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NJ Commission for the Blind and Visually Impaired Hosts Seminar on Employment and Independence
TRENTON - The New Jersey Department Human Services’ Commission for the Blind and Visually Impaired (CBVI) hosted a day-long seminar, focusing on supporting the independence and employment of people with vision loss. The seminar was held this week in New Brunswick. 
 
 
The keynote speaker was Joanne M. Wilson, Executive Director of the National Federation of the Blind and a former Commissioner of the Rehabilitation Services Administration, U.S. Department of Education.  Ms. Wilson, a resident of Ruston, Louisiana, discussed emerging national Vocational Rehabilitation policy that promotes integrated, gainful employment for people with disabilities and the value of Vocational Rehabilitation Employment programs that lead to securing and maintaining jobs in the workforce.

 

“This event brings us together to unify our efforts in support of people who are blind and visually impaired,” said CBVI’s Executive Director Daniel Frye. “Our mission is to provide educational, personal and professional skills that are necessary for people with significant vision loss to obtain full inclusion in community life, including employment, independent living, and social self-sufficiency.”

Consumer Awards were presented to four individuals. “Today’s honorees demonstrate remarkable personal achievement and professional accomplishment,” said Executive Director Frye.  “The measure of our work, is the success of our many consumers and partners, who together, advance the quality of life for people who are blind and visually impaired.”

 

Margaret Battle Winchester, a 94-year-old resident of Bridgeton, lost her vision as a young woman. While raising her children, she began reaching out to others with vision loss.  In 1978, she established, with the help of the Cumberland County Board of Chosen Freeholders, a day program for people who are blind, to improve the quality of their lives.  Her continued efforts led to the construction of the Margaret Winchester Enrichment Center for the Blind and Visually Impaired, Inc., dedicated in 1990, where she continues to serve as the President of its Board of Directors. Ms. Winchester’s numerous awards include: the Harriet Tubman Award from the Martin Luther King Academy, the Outstanding Older Worker – National Prime Time Award (presented by Pres. G.W. Bush) and the Community Hero Award from the United Way of Greater Cumberland County.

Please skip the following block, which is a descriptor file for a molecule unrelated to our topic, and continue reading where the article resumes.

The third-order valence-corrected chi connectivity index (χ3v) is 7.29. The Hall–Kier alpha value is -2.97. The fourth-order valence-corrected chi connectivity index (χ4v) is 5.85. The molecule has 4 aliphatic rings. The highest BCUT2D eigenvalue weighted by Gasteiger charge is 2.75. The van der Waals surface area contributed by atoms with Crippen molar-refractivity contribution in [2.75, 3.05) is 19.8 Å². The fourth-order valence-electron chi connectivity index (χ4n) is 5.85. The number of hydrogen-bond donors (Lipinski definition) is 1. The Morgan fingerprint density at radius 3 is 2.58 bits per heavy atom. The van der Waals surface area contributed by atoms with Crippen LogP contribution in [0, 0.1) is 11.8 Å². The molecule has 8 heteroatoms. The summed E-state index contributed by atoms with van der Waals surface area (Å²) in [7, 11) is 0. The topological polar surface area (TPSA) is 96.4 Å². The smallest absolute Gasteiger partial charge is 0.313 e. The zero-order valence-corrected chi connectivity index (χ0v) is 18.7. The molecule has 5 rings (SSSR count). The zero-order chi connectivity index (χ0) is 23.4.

Nicky Guacos, a 61-year-old entrepreneur from Metuchen, lost his vision as a young man. That did not prevent him from assuming the management of his family’s restaurants. He became involved with CBVI’s Business Enterprise NJ program, where he became the manager of the cafeteria at the Joseph Kohn Training Center for the Blind. Today, he is the owner and CEO of Colorado Cafe Associates, a restaurant management and consultant company. Mr. Guacos serves as president of the National Association of Blind Merchants, is the chair of the NJ State Employment and Training Commission’s Disabilities Committee and is an appointed member of the Government Affairs Committee for the National Automatic Merchandising Association.

 

Jessica Calvo, a 24-year-old resident of Clifton, has taken full advantage of CBVI’s Education, Independent Living and Vocational Rehabilitation services through her years of Primary and Secondary education, as well as college.  Following graduation, she went to work as a part-time teacher at Verona High school. She has since accepted a full time position there as a Spanish teacher.  Ms. Calvo has made herself available to others who are blind and striving to succeed in the teaching field.

 

Adam Anthony, a 40-year-old resident of Ramsey, participated in CBVI’s vocational evaluation and blindness skills training program at the Joseph Kohn Training Center in New Brunswick. He took extra braille lessons and created a braille journal of his experiences.  He became president of the Student Organization and offered encouragement to others.  He spent two weeks in the “Independent Apartment” at that facility, managing food shopping, meal preparation and completing housekeeping tasks necessary to maintaining an independent life. Mr. Anthony has returned to the center several times to support the graduation of others. 

 

CBVI employees 272 staff members who provide education, employment, independent living and eye health services. CBVI services and programs are available to visually impaired and legally blind New Jersey residents. Many of the services and programs are available free of charge to state residents. More information about CBVI is available online or by calling 877-685-8878.

 
 
 
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